Sensory and psychological correlates of postsurgical pain in adolescents with idiopathic scoliosis undergoing spinal fusion surgery: a preliminary analysis
Laplante, Jessica Rae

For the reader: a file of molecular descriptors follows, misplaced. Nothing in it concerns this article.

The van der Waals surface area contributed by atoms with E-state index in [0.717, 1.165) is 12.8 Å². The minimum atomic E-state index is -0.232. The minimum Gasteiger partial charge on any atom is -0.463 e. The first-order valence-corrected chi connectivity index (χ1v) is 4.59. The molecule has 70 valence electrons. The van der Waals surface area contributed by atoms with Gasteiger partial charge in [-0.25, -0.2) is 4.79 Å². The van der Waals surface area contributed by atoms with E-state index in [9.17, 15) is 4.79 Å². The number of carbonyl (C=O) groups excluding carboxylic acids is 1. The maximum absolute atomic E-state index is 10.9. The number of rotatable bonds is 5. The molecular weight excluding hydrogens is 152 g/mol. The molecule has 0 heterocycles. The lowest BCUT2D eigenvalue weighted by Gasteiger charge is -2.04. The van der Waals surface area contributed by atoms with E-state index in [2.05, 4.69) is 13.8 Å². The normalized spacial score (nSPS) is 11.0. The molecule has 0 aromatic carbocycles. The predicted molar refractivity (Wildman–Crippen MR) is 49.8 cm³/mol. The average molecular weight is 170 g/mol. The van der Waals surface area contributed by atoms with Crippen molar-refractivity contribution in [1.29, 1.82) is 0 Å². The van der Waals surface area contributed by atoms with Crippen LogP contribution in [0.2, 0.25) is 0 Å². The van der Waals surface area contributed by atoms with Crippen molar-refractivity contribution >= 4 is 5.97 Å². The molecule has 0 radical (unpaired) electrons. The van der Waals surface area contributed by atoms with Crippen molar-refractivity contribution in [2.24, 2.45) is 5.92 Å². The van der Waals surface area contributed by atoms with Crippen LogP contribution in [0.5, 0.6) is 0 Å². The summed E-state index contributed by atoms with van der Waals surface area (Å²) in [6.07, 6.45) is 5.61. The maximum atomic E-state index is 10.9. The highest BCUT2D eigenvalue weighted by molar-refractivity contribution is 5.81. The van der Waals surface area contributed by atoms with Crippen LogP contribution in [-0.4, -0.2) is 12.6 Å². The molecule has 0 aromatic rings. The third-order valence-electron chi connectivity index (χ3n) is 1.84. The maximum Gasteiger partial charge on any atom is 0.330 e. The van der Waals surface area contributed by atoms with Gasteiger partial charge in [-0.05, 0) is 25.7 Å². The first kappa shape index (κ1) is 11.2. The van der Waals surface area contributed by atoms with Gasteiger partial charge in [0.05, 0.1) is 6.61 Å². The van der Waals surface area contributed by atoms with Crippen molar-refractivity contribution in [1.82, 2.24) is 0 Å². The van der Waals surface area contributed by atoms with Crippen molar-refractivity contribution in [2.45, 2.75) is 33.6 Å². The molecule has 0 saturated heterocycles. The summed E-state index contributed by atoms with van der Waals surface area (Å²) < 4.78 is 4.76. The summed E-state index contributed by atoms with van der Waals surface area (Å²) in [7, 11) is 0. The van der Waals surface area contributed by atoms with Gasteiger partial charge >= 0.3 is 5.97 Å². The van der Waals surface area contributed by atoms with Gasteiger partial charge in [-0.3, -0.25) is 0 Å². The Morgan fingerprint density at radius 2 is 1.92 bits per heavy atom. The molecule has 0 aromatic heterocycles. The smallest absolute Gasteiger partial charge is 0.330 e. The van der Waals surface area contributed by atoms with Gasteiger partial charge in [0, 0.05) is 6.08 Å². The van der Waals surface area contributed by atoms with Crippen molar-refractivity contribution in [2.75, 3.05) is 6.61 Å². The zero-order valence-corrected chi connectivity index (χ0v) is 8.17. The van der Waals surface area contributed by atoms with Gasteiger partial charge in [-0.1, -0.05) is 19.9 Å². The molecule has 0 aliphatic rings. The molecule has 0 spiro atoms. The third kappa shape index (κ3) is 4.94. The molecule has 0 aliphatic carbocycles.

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OBJECTIVE: Chronic pain, including persistent postsurgical pain, reduces patients' quality of life, mood, and productivity. It presents a significant economic burden to society, yielding an estimated $600 billion annual cost due to health care and lost work productivity. Moderate to severe chronic pain affects 5% of children and adolescents. The current body of knowledge has demonstrated a consensus opinion that psychological factors and sensory factors are correlated with pain in the adult population. However, more research is necessary to determine what role depression and sensory function play in predicting severity of persistent postsurgical pain in children and adolescents. Thus, the present study seeks to explore how, if at all, post-operative pain and functional disability at 1 month postsurgery is correlated with pre-operative depression and sensory profile. METHODS: Eligible candidates were Adolescent Idiopathic Scoliosis (AIS) patients aged 10-17 who have been recommended to undergo spinal fusion surgery at Boston Children's Hospital (BCH). Fifteen participants were included in this study. Prior to surgery, all participants completed the Children's Depression Inventory: Short Form (CDI:S) via REDCap and underwent Quantitative Sensory Testing (QST) on their palmar thenar eminence (non-surgical site) and their lower back (surgical site). Participants' light touch detection thresholds and sharp prick pain threshold scores were determined using von Frey hairs. Participants' pressure-pain sensation threshold scores were determined using a pressure algometer. Warm and cool detection thresholds and hot and cold pain thresholds were measured using a thermode strapped to the skin. At 1 month postsurgery, participants completed the Functional Disability Inventory (FDI) and reported their pain scores, including their current pain, average and worst pain in the last week, average and worst pain in the last month, and average and worst pain in the last six months. Each presurgical variable was compared with each postsurgical variable using Pearson correlations at a significance level of p < 0.05. Additionally, postsurgical FDI scores were compared with postsurgical pain scores using Pearson correlations. RESULTS: Due to the small sample size (N = 15), the results should be considered preliminary. Preoperative CDI:S scores were not found to be correlated with postoperative pain and functional disability at 1 month postsurgery. Several preoperative QST variables were found to be correlated with postsurgical pain at 1 month. Namely, light touch detection threshold on the hand was negatively correlated with current pain (p < 0.05), average pain in the last week (p < 0.05), worst pain in the last week (p < 0.05), average pain in the last month (p < 0.05), and worst pain in the last month (p < 0.05). Warm detection threshold on the hand was negatively correlated with four different post-operative pain measures taken at one month post-surgery: worst pain in the last week (p < 0.05), worst pain in the last month (p < 0.05), average pain in the last six months (p < 0.05), and worst pain in the last six months (p < 0.05). Finally, heat pain threshold on the hand was negatively correlated with worst pain in the last 6 months at 1 month postsurgery (p < 0.05). Furthermore, postsurgical scores on the FDI were positively correlated with current pain at the 1-month post-surgical time point (p < 0.01), average pain in the last week at the 1-month post-surgical time point (p < 0.05), and worst pain in the last week at the 1-month post-surgical time point (p < 0.05). CONCLUSIONS: This study provides preliminary evidence of a correlation between heat sensitivity and poor postsurgical pain outcomes in the AIS population. Contrary to what was expected, hyposensitivity to light touch was correlated with worse pain outcomes. It is unclear why this is the case, and further research on the somatosensory profiles of pain patients is needed to examine this phenomenon. One of the most important findings in the present study is the correlation between post-operative pain and functional disability. The present study contributes to the small but growing body of knowledge surrounding the correlates of pediatric postsurgical pain. The use of QST provides an objective, quantifiable measure of patients' somatosensory profile. Furthermore, the present study contributes to the expansive research base that has shown the detrimental effects of chronic pain, highlighting the correlation between pain and functional disability in the AIS population following spinal fusion surgery.